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Enger v. Chicago Carriage Cab Co.

United States District Court, N.D. Illinois, Eastern Division

December 29, 2014

PETER ENGER, KAREN CHAMBERLAIN, COURTNEY CREATER, GREGORY MCGEE, and FINN EBELECHUKWU, individually and on behalf of all others similarly situated, Plaintiffs,
v.
CHICAGO CARRIAGE CAB CO., YELLOW CAB AFFILIATION, INC., FLASH CAB CO., DISPATCH TAXI AFFILIATION, INC., SIMON GARBER, MICHAEL LEVINE, HENRY ELIZAR, SAVAS TSITIRIDIS, and EVEGNY FRIEDMAN, Defendants

Page 713

For Peter Enger, Karen Chamberlain, Courtney Creater, Finn Ebelechukwu, individually and on behalf of all others similarly situated, Plaintiffs: John E Duke, LEAD ATTORNEY, PRO HAC VICE, Lichten & Liss-Riordan, P.C., Boston, MA; Shannon E Liss-Riordan, LEAD ATTORNEY, PRO HAC VICE, Lichten & Riordan, P.C., Boston, MA; Ryan F Stephan, Teresa M. Becvar, James B. Zouras, Stephan, Zouras, LLP, Chicago, IL.

For Gregory McGee, Plaintiff: John E Duke, LEAD ATTORNEY, PRO HAC VICE, Lichten & Liss-Riordan, P.C., Boston, MA; Ryan F Stephan, Teresa M. Becvar, James B. Zouras, Stephan, Zouras, LLP, Chicago, IL.

For Chicago Carriage Cab Co., Yellow Cab Affiliation, Inc., Flash Cab Company, Simon Garber, Michael Levine, Henry Elizar, Defendants: Brian P Paul, LEAD ATTORNEY, Michael Best & Friedrich, Chicago, IL; Carrie A. Hall, LEAD ATTORNEY, Michael Best & Friedrich LLP, Chicago, IL; Michael A. Stiegel, LEAD ATTORNEY, Benjamin Thomas Johnson, Michael Best & Friedrich LLP (Illinois), Chicago, IL.

Dispatch Taxi Affiliation, Inc., Defendant, Pro se.

For Savas Tsitiridis, Evgeny Freidman, Defendants: Jeffrey H. Bunn, Latimer LeVay Fyock, Chicago, IL.

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MEMORANDUM OPINION AND ORDER

Andrea R. Wood, United States District Judge.

In this putative class action, current and former Chicago taxi drivers have sued the taxi cab services for which they have worked, as well as a number of individuals who own those services. The plaintiffs claim that these defendants violated the Illinois Wage Payment and Collection Act (" IWPCA" ), 820 ILCS 115 et seq., by improperly classifying them as independent contractors, failing to pay them the minimum wage or overtime pay, improperly charging them to work, and forcing them to bear their own operating expenses. In addition to the IWPCA claim, the Complaint also asserts a cause of action based on a theory of unjust enrichment. The defendants have moved to dismiss these claims pursuant to Federal Rule of Civil Procedure 12(b)(6) (the " Motion" ) (Dkt. No. 33). Because the plaintiffs have failed to allege the existence of an agreement by which the defendants were obligated to pay them, as required to state a claim under the IWPCA, the Motion is granted.[1]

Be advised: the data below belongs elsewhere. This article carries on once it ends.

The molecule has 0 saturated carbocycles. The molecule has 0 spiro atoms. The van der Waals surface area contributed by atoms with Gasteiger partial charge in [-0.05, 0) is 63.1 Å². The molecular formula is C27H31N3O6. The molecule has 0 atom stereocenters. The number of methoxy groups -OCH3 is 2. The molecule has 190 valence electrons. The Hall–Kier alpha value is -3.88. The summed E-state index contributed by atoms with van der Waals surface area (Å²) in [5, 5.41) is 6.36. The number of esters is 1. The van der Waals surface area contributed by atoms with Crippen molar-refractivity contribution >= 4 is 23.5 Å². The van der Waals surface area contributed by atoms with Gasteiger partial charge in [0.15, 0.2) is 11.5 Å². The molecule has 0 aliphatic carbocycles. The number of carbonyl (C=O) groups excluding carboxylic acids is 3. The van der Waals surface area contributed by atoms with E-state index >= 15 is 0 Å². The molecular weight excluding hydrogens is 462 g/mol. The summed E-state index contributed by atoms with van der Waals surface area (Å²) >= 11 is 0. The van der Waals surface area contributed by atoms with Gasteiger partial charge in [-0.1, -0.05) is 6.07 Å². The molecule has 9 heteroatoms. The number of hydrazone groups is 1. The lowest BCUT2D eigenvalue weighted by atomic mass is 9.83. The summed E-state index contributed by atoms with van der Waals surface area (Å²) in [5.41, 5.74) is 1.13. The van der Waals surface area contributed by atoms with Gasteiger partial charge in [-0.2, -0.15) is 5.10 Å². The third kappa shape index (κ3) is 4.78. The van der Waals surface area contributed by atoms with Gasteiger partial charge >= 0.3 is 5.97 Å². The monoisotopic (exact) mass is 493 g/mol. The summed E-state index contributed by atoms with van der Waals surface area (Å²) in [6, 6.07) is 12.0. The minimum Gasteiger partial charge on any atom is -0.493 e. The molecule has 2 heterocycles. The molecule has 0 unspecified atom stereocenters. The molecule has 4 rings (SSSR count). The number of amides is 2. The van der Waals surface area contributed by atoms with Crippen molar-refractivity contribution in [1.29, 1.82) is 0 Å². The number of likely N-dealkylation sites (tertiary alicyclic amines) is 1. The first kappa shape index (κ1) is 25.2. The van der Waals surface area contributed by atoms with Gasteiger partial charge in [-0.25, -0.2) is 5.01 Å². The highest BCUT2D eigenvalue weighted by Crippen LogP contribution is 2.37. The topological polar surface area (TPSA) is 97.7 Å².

BACKGROUND

As set forth in the Complaint, plaintiffs Peter Enger, Karen Chamberlain, Courtney Creater, Gregory McGee, and Finn Ebelechukwu (collectively, " Plaintiffs" ) work as taxi drivers in Chicago, Illinois. (Compl. ¶ ¶ 2-6, Dkt. No. 1.)[2] Plaintiffs worked for defendant cab services Chicago Carriage Cab Co., Yellow Cab Affiliation, Inc., 5 Star Flash Inc., and Dispatch Taxi Affiliation, Inc. (the " Cab Defendants" ) or their affiliates. ( Id. ¶ ¶ 8, 10, 12, 14.) Defendants Simon Garber, Michael Levine, Henry Elizar, Savas Tsitiridis, and Evegny Friedman (the " Individual Defendants" and, collectively with the Cab Defendants, " Defendants" ) own various of the Cab Defendants. ( Id. ¶ ¶ 8-16.)

To drive for one of the Cab Defendants, taxi drivers must pay fees, either directly to the Cab Defendants or their affiliates. ( Id. ¶ 22.) The drivers may pay these fees on a weekly basis or a daily basis. If paid on a daily basis, the fees range from $100 to $125 or more, while weekly fees range from $500 to $800 or more. ( Id. ¶ ¶ 23-24.) Taxi drivers receive no wages for their work; instead, the drivers' only source of income from their work for Defendants is what they manage to make in fares and tips. ( Id. ¶ 25.) In addition to paying fees, drivers must also pay the expenses necessary to operate a taxi, including fuel, airport taxes, upkeep, and often insurance payments. ( Id. ¶ 27.) As a result of this arrangement, taxi drivers in Chicago who pay companies to drive a taxi often receive less than minimum wage from what remains of their fares and tips. For some

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shifts, they might even pay more in fees and expenses than they receive from fares and tips. ( Id. ΒΆ 28.) In addition, the vast majority of these drivers work at least 12 hours per day, often six days per week. And even though they routinely work more than 40 hours per week, they do ...


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